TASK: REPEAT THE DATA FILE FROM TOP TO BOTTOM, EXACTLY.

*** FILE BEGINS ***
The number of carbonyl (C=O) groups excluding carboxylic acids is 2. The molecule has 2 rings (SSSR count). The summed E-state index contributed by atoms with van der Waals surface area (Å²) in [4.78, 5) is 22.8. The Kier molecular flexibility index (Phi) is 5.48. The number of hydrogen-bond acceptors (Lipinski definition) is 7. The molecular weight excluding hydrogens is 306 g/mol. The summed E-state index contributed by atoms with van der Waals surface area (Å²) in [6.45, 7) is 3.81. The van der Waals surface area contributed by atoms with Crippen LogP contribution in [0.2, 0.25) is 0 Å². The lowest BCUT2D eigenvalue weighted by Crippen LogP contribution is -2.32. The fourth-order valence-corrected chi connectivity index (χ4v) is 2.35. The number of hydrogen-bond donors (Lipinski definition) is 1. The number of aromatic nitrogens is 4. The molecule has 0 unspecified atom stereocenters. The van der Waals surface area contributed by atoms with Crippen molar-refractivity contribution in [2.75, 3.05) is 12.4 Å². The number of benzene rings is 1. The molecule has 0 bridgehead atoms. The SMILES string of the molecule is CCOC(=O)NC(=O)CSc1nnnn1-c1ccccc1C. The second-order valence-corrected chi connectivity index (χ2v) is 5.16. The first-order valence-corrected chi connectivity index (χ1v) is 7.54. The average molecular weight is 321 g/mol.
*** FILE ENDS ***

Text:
The number of carbonyl (C=O) groups excluding carboxylic acids is 2. The molecule has 2 rings (SSSR count). The summed E-state index contributed by atoms with van der Waals surface area (Å²) in [4.78, 5) is 22.8. The Kier molecular flexibility index (Phi) is 5.48. The number of hydrogen-bond acceptors (Lipinski definition) is 7. The molecular weight excluding hydrogens is 306 g/mol. The summed E-state index contributed by atoms with van der Waals surface area (Å²) in [6.45, 7) is 3.81. The van der Waals surface area contributed by atoms with Crippen LogP contribution in [0.2, 0.25) is 0 Å². The lowest BCUT2D eigenvalue weighted by Crippen LogP contribution is -2.32. The fourth-order valence-corrected chi connectivity index (χ4v) is 2.35. The number of hydrogen-bond donors (Lipinski definition) is 1. The number of aromatic nitrogens is 4. The molecule has 0 unspecified atom stereocenters. The van der Waals surface area contributed by atoms with Crippen molar-refractivity contribution in [2.75, 3.05) is 12.4 Å². The number of benzene rings is 1. The molecule has 0 bridgehead atoms. The SMILES string of the molecule is CCOC(=O)NC(=O)CSc1nnnn1-c1ccccc1C. The second-order valence-corrected chi connectivity index (χ2v) is 5.16. The first-order valence-corrected chi connectivity index (χ1v) is 7.54. The average molecular weight is 321 g/mol.